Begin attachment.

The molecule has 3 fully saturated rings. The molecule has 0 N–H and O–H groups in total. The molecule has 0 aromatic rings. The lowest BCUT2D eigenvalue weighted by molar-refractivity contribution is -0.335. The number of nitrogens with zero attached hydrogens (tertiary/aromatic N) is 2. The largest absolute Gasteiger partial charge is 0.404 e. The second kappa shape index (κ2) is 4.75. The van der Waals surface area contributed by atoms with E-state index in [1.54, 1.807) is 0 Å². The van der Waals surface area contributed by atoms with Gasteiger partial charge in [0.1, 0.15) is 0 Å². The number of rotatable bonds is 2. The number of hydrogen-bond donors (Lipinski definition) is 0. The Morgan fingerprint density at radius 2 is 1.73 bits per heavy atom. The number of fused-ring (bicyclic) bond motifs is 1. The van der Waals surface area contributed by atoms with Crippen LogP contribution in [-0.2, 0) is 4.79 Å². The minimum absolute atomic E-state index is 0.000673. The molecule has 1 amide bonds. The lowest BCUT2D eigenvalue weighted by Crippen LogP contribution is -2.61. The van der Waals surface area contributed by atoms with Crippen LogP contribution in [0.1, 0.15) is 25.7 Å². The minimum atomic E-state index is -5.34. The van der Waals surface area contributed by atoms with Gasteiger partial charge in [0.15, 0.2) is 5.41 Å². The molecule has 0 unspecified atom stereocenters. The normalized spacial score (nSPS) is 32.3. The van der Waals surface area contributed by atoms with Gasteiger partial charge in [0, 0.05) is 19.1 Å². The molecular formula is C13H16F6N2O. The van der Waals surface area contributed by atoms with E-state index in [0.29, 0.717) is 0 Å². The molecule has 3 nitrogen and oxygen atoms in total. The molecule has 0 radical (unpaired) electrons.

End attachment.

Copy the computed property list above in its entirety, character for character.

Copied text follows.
The molecule has 3 fully saturated rings. The molecule has 0 N–H and O–H groups in total. The molecule has 0 aromatic rings. The lowest BCUT2D eigenvalue weighted by molar-refractivity contribution is -0.335. The number of nitrogens with zero attached hydrogens (tertiary/aromatic N) is 2. The largest absolute Gasteiger partial charge is 0.404 e. The second kappa shape index (κ2) is 4.75. The van der Waals surface area contributed by atoms with E-state index in [1.54, 1.807) is 0 Å². The van der Waals surface area contributed by atoms with Gasteiger partial charge in [0.1, 0.15) is 0 Å². The number of rotatable bonds is 2. The number of hydrogen-bond donors (Lipinski definition) is 0. The Morgan fingerprint density at radius 2 is 1.73 bits per heavy atom. The number of fused-ring (bicyclic) bond motifs is 1. The van der Waals surface area contributed by atoms with Crippen LogP contribution in [-0.2, 0) is 4.79 Å². The minimum absolute atomic E-state index is 0.000673. The molecule has 1 amide bonds. The lowest BCUT2D eigenvalue weighted by Crippen LogP contribution is -2.61. The van der Waals surface area contributed by atoms with Crippen LogP contribution in [0.1, 0.15) is 25.7 Å². The minimum atomic E-state index is -5.34. The van der Waals surface area contributed by atoms with Gasteiger partial charge in [0.15, 0.2) is 5.41 Å². The molecule has 0 unspecified atom stereocenters. The normalized spacial score (nSPS) is 32.3. The van der Waals surface area contributed by atoms with Gasteiger partial charge in [0, 0.05) is 19.1 Å². The molecular formula is C13H16F6N2O. The van der Waals surface area contributed by atoms with E-state index in [0.29, 0.717) is 0 Å². The molecule has 3 nitrogen and oxygen atoms in total. The molecule has 0 radical (unpaired) electrons.